PhD thesis by Bart F.W. Wernaart. While the right to adequate food is often discussed in the context of developing countries, especially in situations where access to adequate food is a problem on a larger scale, this book focusses on the right to food in two Western countries in which theoretically the economic circumstances allow this right to be enjoyed by each individual. Through a legal comparative study, the enforceability of the right to
food is compared between the Netherlands and Belgium in light of the current UN Human Rights system.
There seems to be a difference between what the countries do, what they say they do, and what they should do on the matter. As it appears, the coincidental constitutional circumstances mainly determine the enforceability of the right to food, rather than the content of the human right in itself. This book includes a thorough analysis of suitable comparative legal methodology and the embedment of the right to food in the UN human right system. Furthermore, for both countries, an in-depth analysis of the case law on the right to food (mostly concerning the status of foreigners), the constitutional context in which the Judiciary operates, and the relevant UN reports and subsequent procedures are outlined. Finally, recommendations are made to both countries and the relevant UN Committees.
PhD thesis by Anna Szajkowska Animal cloning, nanotechnology, and genetic modifications are all examples of recent controversies around food regulation where scientific evidence occupies a central position. This book provides a fresh perspective on EU scientific food safety governance by offering a legal insight into risk analysis and the precautionary principle, positioned as general principles of EU food law.
To explain what the science-based requirement means in EU multi-level governance, this book places these principles in the legislative dynamics of the EU internal market and the meta-framework of the international trade regime established by the WTO. Numerous examples of the case-law of European Courts show implications of risk analysis and science-based food law for EU and national decision makers, as well as food businesses. This book focuses on the crucial aspects of the risk analysis methodology. It redefines the precautionary principle and clarifies its scope of application. It analyses the extent to which non-scientific factors, such as consumers' risk perception, local traditions or ethical considerations, can be taken into account at national and EU level. This book argues that, compared to EU institutions, the autonomy allocated to national authorities is much more limited, which raises questions about the legitimacy of food safety governance in the EU.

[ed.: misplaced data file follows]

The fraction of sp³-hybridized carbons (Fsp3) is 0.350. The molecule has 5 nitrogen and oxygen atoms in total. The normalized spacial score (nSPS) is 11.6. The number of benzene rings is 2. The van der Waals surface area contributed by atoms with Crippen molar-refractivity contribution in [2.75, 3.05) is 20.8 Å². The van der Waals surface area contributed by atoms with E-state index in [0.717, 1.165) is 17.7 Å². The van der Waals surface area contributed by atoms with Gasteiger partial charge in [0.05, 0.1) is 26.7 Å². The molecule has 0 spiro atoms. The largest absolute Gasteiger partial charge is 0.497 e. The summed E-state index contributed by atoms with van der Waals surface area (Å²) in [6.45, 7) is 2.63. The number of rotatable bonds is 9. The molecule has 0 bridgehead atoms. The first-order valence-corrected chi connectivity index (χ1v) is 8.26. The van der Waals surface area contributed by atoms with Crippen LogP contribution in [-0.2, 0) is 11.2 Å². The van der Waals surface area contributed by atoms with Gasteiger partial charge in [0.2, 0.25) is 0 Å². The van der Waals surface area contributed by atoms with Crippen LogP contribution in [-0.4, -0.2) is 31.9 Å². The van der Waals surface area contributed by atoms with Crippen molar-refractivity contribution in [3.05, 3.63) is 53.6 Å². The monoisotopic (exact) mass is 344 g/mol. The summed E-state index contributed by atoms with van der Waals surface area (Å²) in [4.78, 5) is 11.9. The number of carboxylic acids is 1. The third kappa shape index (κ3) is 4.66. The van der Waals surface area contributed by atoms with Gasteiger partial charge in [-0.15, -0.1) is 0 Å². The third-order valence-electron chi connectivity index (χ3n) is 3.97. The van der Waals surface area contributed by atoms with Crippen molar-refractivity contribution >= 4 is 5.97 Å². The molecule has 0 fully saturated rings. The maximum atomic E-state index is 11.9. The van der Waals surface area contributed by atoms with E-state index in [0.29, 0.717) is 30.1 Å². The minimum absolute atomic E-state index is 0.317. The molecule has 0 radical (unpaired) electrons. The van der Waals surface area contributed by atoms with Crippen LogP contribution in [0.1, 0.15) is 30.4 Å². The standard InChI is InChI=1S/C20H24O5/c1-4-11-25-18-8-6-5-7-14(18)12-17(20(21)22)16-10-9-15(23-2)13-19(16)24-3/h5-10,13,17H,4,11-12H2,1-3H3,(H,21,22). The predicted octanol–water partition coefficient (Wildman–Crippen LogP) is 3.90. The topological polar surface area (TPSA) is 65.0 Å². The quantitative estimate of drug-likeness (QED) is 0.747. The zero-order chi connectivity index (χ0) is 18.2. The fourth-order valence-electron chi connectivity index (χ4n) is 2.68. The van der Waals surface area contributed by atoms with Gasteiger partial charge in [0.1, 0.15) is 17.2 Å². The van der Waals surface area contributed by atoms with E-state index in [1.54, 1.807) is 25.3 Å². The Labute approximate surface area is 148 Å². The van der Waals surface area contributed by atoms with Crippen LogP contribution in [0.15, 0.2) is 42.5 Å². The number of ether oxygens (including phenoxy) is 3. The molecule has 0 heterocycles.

Volume 6 Private food law. Governing food chains through contract law, self-regulation, private standards, audits and certification schemes
Edited by Bernd van der Meulen. Published in cooperation with EFLA. Since the turn of the Millennium, world-wide initiatives from the private sector have turned the regulatory environment for food businesses upside down. For the first time in legal literature this book analyses private law initiatives relating to the food chain, often referred to as private (voluntary) standards or schemes.
Private standards are used to remedy flaws in legislation, in order to reach higher levels of consumer protection than the ones chosen by the EU legislature and to manage risks and liability beyond the traditional limits of food businesses. We see that litigation is no longer solely framed by legislative requirements, but ever more by private standards such as GlobalGAP, BRC, IFS, SQF, FSSC22000 and ISO. These private standards incorporate public law requirements thus embedding them in contractual relations and exporting them beyond the jurisdiction of public legislators. Other standards focus on corporate social responsibility or sustainability. This book also addresses how private religious standards such as Kosher and Halal play a role in defining specific markets of growing importance. It is noted that organic standards have found an interesting symbioses with public law. Another development on this topic is that food businesses are inspected more often by private auditors than by public inspectors. Effects in terms of receiving or being denied certification far outweigh public law sanctions. In short private law has changed an entire legal infrastructure for the food sector. It emerges as competing with the public law regulatory infrastructure. This book is of interest to all who concern themselves with food law legislation and litigation and the evolving role of private standards on changing the landscape of food chains and innovation. It is available as free eBook.